Two energy companies are teaming up for the possibility of a 300MW wind farm on privately owned rural land between Balclutha and Clinton.
Alexandra-based Pioneer Energy and renewable energy developer and generator Manawa Energy have entered into a 50:50 partnership with the rights to develop the Kaihiku Wind Farm electricity generation project.
If it proceeds, the wind farm site has capacity for about 70 wind turbines with a blade diameter of about 170m and a tip height of up to 215m.
The project would connect to existing Transpower transmission lines passing through the site, and a new local substation would be constructed on the site along with a control room, office, storage space and workshop building.
It is estimated to be able to generate about 1050GWh of renewable electricity per year, enough to power more than 135,000 households.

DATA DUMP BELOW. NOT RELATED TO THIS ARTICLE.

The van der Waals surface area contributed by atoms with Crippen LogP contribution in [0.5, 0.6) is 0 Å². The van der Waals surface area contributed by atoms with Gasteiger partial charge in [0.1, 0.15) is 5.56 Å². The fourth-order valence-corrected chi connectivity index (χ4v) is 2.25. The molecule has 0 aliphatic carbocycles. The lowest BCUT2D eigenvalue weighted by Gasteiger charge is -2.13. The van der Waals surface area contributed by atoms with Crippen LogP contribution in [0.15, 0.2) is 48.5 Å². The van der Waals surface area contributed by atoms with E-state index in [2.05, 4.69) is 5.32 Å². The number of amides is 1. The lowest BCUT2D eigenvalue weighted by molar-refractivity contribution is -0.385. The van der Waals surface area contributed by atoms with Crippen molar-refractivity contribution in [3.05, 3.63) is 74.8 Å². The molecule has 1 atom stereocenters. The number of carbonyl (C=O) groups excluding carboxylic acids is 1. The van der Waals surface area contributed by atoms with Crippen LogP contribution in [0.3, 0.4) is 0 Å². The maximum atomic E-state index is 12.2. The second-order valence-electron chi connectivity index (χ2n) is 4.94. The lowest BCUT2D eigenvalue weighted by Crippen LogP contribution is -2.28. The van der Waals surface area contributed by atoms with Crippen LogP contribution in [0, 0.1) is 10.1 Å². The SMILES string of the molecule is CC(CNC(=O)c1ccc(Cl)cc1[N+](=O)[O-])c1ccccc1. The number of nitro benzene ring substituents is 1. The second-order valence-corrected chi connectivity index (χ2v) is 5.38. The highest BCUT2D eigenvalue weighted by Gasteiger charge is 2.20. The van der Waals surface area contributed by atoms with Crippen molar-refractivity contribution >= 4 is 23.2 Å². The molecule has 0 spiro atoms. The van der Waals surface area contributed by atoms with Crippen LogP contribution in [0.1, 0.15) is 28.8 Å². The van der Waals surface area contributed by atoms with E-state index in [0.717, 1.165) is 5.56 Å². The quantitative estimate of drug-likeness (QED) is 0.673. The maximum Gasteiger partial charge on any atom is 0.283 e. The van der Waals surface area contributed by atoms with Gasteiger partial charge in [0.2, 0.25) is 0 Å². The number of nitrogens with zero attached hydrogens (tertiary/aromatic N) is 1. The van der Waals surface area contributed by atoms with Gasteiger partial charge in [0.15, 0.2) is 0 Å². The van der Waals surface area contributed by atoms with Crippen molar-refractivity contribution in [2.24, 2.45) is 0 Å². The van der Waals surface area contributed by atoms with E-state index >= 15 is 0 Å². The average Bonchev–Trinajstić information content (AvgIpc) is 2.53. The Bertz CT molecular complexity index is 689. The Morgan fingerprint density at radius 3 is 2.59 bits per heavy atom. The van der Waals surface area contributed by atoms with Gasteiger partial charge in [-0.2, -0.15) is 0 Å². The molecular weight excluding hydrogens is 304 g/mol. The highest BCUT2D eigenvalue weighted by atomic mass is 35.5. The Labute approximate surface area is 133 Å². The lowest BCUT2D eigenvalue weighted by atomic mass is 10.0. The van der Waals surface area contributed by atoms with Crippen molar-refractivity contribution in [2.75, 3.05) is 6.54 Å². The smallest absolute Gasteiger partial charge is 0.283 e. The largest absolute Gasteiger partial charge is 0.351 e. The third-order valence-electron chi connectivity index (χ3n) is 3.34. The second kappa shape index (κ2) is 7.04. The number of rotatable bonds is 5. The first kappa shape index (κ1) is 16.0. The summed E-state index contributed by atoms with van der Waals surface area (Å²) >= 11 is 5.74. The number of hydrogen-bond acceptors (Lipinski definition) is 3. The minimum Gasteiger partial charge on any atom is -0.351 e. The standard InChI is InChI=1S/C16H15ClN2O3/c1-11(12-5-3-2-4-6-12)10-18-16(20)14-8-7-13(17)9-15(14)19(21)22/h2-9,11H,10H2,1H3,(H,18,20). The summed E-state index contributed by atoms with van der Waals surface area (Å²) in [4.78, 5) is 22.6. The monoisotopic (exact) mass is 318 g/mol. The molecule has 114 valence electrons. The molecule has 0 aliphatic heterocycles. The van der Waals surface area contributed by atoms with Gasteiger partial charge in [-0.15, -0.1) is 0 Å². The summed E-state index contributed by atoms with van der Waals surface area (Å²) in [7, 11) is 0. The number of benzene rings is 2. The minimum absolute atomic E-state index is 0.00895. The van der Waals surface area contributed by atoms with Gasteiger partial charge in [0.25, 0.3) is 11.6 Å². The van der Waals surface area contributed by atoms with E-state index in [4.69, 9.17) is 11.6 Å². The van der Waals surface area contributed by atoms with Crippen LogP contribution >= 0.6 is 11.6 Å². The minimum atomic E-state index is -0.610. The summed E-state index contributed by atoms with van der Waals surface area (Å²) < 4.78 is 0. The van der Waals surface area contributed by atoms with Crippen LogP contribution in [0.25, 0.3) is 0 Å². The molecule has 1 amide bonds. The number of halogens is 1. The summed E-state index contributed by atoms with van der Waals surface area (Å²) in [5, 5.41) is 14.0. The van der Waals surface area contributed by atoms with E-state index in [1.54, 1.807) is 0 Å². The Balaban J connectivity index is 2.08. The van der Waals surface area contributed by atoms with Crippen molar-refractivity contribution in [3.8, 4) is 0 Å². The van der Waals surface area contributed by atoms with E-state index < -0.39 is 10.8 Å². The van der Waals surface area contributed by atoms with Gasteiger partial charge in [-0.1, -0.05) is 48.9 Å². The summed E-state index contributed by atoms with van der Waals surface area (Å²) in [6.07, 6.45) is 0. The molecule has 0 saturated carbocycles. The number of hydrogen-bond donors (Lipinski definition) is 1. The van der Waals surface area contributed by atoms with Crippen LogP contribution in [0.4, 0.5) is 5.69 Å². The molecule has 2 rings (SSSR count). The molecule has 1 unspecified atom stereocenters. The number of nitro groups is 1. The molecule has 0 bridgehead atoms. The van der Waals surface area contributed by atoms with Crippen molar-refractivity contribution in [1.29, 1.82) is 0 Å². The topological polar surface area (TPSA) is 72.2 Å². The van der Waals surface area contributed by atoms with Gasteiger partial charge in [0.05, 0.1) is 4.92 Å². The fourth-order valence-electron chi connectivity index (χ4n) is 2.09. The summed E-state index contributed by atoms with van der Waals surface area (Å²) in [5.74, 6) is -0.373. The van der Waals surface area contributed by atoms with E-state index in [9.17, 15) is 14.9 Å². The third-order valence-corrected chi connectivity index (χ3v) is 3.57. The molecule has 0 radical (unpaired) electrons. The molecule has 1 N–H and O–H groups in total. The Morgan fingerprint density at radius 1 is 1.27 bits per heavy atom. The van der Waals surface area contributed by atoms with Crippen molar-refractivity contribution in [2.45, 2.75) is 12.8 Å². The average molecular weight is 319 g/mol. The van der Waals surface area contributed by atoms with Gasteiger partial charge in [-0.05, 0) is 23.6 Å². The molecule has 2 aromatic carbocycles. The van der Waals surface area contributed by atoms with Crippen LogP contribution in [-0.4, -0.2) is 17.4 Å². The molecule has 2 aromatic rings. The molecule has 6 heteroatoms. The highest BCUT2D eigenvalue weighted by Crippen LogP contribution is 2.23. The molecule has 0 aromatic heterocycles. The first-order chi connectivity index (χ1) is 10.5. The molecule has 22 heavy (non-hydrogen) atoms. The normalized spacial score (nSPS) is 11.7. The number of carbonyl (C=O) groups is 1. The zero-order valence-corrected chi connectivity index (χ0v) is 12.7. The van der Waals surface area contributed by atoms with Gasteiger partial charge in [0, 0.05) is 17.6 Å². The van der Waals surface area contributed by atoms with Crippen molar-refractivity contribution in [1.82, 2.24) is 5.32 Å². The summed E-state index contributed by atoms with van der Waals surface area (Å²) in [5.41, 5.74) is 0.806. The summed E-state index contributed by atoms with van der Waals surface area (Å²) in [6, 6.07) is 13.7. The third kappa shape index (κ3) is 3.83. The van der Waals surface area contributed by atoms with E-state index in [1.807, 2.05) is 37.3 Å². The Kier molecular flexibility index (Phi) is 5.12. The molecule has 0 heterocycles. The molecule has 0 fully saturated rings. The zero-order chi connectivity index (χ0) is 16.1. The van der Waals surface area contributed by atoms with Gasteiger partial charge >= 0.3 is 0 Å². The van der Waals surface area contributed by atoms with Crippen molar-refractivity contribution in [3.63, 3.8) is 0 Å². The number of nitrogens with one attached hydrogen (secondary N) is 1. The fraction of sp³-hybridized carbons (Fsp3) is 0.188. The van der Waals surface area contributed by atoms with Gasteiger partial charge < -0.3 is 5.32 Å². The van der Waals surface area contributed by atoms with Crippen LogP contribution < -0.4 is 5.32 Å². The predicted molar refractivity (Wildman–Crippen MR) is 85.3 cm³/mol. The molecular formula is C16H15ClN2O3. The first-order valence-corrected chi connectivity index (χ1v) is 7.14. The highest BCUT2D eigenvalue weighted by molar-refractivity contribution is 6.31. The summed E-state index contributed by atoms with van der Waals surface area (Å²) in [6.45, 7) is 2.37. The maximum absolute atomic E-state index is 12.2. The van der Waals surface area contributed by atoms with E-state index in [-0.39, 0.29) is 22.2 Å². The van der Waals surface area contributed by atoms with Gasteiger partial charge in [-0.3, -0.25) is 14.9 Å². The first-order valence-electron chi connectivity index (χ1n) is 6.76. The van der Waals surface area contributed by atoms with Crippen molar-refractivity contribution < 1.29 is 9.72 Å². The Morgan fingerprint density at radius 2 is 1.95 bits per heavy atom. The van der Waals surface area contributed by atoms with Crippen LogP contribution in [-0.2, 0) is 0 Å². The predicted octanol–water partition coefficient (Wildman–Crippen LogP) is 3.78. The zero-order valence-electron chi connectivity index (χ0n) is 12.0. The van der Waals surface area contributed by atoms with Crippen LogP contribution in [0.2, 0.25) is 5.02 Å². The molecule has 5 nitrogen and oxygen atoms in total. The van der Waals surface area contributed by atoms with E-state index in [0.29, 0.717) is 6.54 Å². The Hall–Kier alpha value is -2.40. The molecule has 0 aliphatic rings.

An early evaluation indicates the wind farm would have a capital cost of about $750 million to $900m.
Full development of the project was expected to take at least four years.
‘‘We’re a pioneer of wind development here in New Zealand,’’ Manawa Energy interim chief executive Clayton Delmarter said.
‘‘We’ve been developing renewable generation over the past 20 years on both sides of the Tasman and the Kaihiku project is the second significant wind development in our pipeline alongside the proposed 230MW Project Huriwaka in the central North Island, announced back in May.’’
It was anticipated New Zealand needed ‘‘a 50% to 70%’’ increase in renewable generation over the next 25 years.
‘‘That means an additional 4800MW to 6700MW need to be developed if we want to help meet New Zealand’s climate change targets and support the electrification of the economy,’’ he said.
Pioneer Energy chief executive Fraser Jonker said his company had been investigating the potential to develop a wind farm on the Clutha site since last year.
‘‘We’ve secured the key land access rights but there is still a lot to do.
‘‘We are under way with iwi, community and stakeholder consultation, design, environmental assessments and network connection activity.’’
Resource consents for the proposed wind farm will be required from both Clutha District Council and Otago Regional Council.
The primary consent application is expected to be lodged next year.